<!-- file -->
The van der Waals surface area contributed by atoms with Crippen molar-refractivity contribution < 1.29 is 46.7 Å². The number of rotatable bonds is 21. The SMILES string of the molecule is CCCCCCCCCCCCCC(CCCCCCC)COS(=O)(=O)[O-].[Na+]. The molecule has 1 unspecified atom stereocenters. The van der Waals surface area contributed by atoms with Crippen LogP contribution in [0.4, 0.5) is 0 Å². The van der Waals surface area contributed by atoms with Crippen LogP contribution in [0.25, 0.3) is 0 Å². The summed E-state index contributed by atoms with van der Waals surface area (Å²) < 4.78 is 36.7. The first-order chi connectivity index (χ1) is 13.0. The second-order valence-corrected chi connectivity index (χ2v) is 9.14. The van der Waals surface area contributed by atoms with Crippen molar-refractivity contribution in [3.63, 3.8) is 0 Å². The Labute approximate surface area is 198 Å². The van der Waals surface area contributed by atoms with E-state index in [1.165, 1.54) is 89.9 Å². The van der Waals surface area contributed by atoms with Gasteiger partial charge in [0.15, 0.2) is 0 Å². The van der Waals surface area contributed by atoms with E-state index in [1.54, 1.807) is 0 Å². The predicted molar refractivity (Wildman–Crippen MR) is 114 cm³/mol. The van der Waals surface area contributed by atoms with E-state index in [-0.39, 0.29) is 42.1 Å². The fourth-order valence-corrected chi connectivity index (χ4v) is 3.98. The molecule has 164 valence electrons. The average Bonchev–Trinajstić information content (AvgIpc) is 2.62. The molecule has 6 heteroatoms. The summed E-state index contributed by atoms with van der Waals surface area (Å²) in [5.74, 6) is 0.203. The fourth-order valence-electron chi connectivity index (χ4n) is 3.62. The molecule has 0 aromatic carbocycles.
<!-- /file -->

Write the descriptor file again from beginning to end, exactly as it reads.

The van der Waals surface area contributed by atoms with Crippen molar-refractivity contribution < 1.29 is 46.7 Å². The number of rotatable bonds is 21. The SMILES string of the molecule is CCCCCCCCCCCCCC(CCCCCCC)COS(=O)(=O)[O-].[Na+]. The molecule has 1 unspecified atom stereocenters. The van der Waals surface area contributed by atoms with Crippen LogP contribution in [0.4, 0.5) is 0 Å². The van der Waals surface area contributed by atoms with Crippen LogP contribution in [0.25, 0.3) is 0 Å². The summed E-state index contributed by atoms with van der Waals surface area (Å²) < 4.78 is 36.7. The first-order chi connectivity index (χ1) is 13.0. The second-order valence-corrected chi connectivity index (χ2v) is 9.14. The van der Waals surface area contributed by atoms with Crippen molar-refractivity contribution in [3.63, 3.8) is 0 Å². The Labute approximate surface area is 198 Å². The van der Waals surface area contributed by atoms with E-state index in [1.165, 1.54) is 89.9 Å². The van der Waals surface area contributed by atoms with Gasteiger partial charge in [0.15, 0.2) is 0 Å². The van der Waals surface area contributed by atoms with E-state index in [1.54, 1.807) is 0 Å². The predicted molar refractivity (Wildman–Crippen MR) is 114 cm³/mol. The van der Waals surface area contributed by atoms with E-state index in [-0.39, 0.29) is 42.1 Å². The fourth-order valence-corrected chi connectivity index (χ4v) is 3.98. The molecule has 164 valence electrons. The average Bonchev–Trinajstić information content (AvgIpc) is 2.62. The molecule has 6 heteroatoms. The summed E-state index contributed by atoms with van der Waals surface area (Å²) in [5.74, 6) is 0.203. The fourth-order valence-electron chi connectivity index (χ4n) is 3.62. The molecule has 0 aromatic carbocycles.